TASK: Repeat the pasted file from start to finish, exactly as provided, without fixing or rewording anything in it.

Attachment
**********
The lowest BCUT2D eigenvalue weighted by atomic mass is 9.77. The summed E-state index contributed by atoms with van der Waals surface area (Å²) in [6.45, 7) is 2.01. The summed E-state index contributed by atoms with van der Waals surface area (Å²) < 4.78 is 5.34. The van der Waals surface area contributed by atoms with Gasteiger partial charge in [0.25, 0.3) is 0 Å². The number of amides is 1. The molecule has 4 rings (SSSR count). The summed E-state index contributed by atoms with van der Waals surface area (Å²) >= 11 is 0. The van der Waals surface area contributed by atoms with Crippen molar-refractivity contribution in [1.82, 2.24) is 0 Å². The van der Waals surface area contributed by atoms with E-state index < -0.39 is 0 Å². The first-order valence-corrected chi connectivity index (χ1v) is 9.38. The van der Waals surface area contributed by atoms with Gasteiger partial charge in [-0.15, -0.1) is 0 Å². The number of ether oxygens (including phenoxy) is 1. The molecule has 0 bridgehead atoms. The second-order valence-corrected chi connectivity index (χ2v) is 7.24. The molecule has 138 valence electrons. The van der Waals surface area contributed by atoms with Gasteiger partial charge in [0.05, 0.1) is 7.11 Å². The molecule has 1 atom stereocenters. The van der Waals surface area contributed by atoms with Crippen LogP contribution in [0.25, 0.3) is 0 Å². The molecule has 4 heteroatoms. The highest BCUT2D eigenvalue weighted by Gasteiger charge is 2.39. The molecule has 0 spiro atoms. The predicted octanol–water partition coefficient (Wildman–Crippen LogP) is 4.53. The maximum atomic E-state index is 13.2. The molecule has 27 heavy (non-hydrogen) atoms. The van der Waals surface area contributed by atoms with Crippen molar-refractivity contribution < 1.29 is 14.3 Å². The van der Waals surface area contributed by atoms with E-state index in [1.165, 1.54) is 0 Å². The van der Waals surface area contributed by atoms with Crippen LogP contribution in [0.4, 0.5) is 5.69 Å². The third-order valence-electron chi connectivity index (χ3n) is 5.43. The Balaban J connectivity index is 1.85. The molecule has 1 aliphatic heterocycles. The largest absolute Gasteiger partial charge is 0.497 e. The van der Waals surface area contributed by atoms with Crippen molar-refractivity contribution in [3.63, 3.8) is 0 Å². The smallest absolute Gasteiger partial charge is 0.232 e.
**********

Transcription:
The lowest BCUT2D eigenvalue weighted by atomic mass is 9.77. The summed E-state index contributed by atoms with van der Waals surface area (Å²) in [6.45, 7) is 2.01. The summed E-state index contributed by atoms with van der Waals surface area (Å²) < 4.78 is 5.34. The van der Waals surface area contributed by atoms with Gasteiger partial charge in [0.25, 0.3) is 0 Å². The number of amides is 1. The molecule has 4 rings (SSSR count). The summed E-state index contributed by atoms with van der Waals surface area (Å²) >= 11 is 0. The van der Waals surface area contributed by atoms with Crippen molar-refractivity contribution in [1.82, 2.24) is 0 Å². The van der Waals surface area contributed by atoms with E-state index < -0.39 is 0 Å². The first-order valence-corrected chi connectivity index (χ1v) is 9.38. The van der Waals surface area contributed by atoms with Gasteiger partial charge in [-0.15, -0.1) is 0 Å². The number of ether oxygens (including phenoxy) is 1. The molecule has 0 bridgehead atoms. The second-order valence-corrected chi connectivity index (χ2v) is 7.24. The molecule has 138 valence electrons. The van der Waals surface area contributed by atoms with Gasteiger partial charge in [0.05, 0.1) is 7.11 Å². The molecule has 1 atom stereocenters. The van der Waals surface area contributed by atoms with Crippen LogP contribution in [0.25, 0.3) is 0 Å². The molecule has 4 heteroatoms. The highest BCUT2D eigenvalue weighted by Gasteiger charge is 2.39. The molecule has 0 spiro atoms. The predicted octanol–water partition coefficient (Wildman–Crippen LogP) is 4.53. The maximum atomic E-state index is 13.2. The molecule has 27 heavy (non-hydrogen) atoms. The van der Waals surface area contributed by atoms with Crippen molar-refractivity contribution < 1.29 is 14.3 Å². The van der Waals surface area contributed by atoms with E-state index in [1.165, 1.54) is 0 Å². The van der Waals surface area contributed by atoms with Crippen LogP contribution in [0.4, 0.5) is 5.69 Å². The third-order valence-electron chi connectivity index (χ3n) is 5.43. The Balaban J connectivity index is 1.85. The molecule has 1 aliphatic heterocycles. The largest absolute Gasteiger partial charge is 0.497 e. The van der Waals surface area contributed by atoms with Crippen molar-refractivity contribution in [3.63, 3.8) is 0 Å². The smallest absolute Gasteiger partial charge is 0.232 e.